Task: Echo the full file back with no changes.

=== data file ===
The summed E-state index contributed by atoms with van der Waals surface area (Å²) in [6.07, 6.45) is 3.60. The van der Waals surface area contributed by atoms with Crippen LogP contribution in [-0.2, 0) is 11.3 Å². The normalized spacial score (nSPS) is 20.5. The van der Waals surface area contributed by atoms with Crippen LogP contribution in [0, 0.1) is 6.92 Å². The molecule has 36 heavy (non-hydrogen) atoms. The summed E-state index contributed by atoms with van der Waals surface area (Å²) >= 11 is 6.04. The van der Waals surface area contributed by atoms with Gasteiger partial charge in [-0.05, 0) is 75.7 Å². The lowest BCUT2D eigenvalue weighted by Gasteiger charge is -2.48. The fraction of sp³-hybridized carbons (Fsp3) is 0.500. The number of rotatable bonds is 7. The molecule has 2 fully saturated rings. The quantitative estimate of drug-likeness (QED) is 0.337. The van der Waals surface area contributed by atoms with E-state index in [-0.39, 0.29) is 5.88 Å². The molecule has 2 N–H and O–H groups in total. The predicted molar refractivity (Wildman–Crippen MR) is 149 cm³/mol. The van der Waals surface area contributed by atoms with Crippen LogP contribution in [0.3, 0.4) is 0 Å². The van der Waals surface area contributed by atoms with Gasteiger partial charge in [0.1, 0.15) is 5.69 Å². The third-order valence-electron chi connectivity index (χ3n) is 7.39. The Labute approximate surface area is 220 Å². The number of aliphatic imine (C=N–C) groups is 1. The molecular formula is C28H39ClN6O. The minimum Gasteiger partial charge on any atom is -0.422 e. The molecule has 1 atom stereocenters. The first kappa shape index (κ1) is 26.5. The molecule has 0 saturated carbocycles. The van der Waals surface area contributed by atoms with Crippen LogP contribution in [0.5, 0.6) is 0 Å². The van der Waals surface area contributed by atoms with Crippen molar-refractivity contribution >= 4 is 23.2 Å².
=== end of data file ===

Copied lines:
The summed E-state index contributed by atoms with van der Waals surface area (Å²) in [6.07, 6.45) is 3.60. The van der Waals surface area contributed by atoms with Crippen LogP contribution in [-0.2, 0) is 11.3 Å². The normalized spacial score (nSPS) is 20.5. The van der Waals surface area contributed by atoms with Crippen LogP contribution in [0, 0.1) is 6.92 Å². The molecule has 36 heavy (non-hydrogen) atoms. The summed E-state index contributed by atoms with van der Waals surface area (Å²) >= 11 is 6.04. The van der Waals surface area contributed by atoms with Gasteiger partial charge in [-0.05, 0) is 75.7 Å². The lowest BCUT2D eigenvalue weighted by Gasteiger charge is -2.48. The fraction of sp³-hybridized carbons (Fsp3) is 0.500. The number of rotatable bonds is 7. The molecule has 2 fully saturated rings. The quantitative estimate of drug-likeness (QED) is 0.337. The van der Waals surface area contributed by atoms with E-state index in [-0.39, 0.29) is 5.88 Å². The molecule has 2 N–H and O–H groups in total. The predicted molar refractivity (Wildman–Crippen MR) is 149 cm³/mol. The van der Waals surface area contributed by atoms with Crippen LogP contribution in [0.3, 0.4) is 0 Å². The van der Waals surface area contributed by atoms with Gasteiger partial charge in [0.1, 0.15) is 5.69 Å². The third-order valence-electron chi connectivity index (χ3n) is 7.39. The Labute approximate surface area is 220 Å². The number of aliphatic imine (C=N–C) groups is 1. The molecular formula is C28H39ClN6O. The minimum Gasteiger partial charge on any atom is -0.422 e. The molecule has 1 atom stereocenters. The first kappa shape index (κ1) is 26.5. The molecule has 0 saturated carbocycles. The van der Waals surface area contributed by atoms with Crippen LogP contribution in [0.5, 0.6) is 0 Å². The van der Waals surface area contributed by atoms with Crippen molar-refractivity contribution >= 4 is 23.2 Å².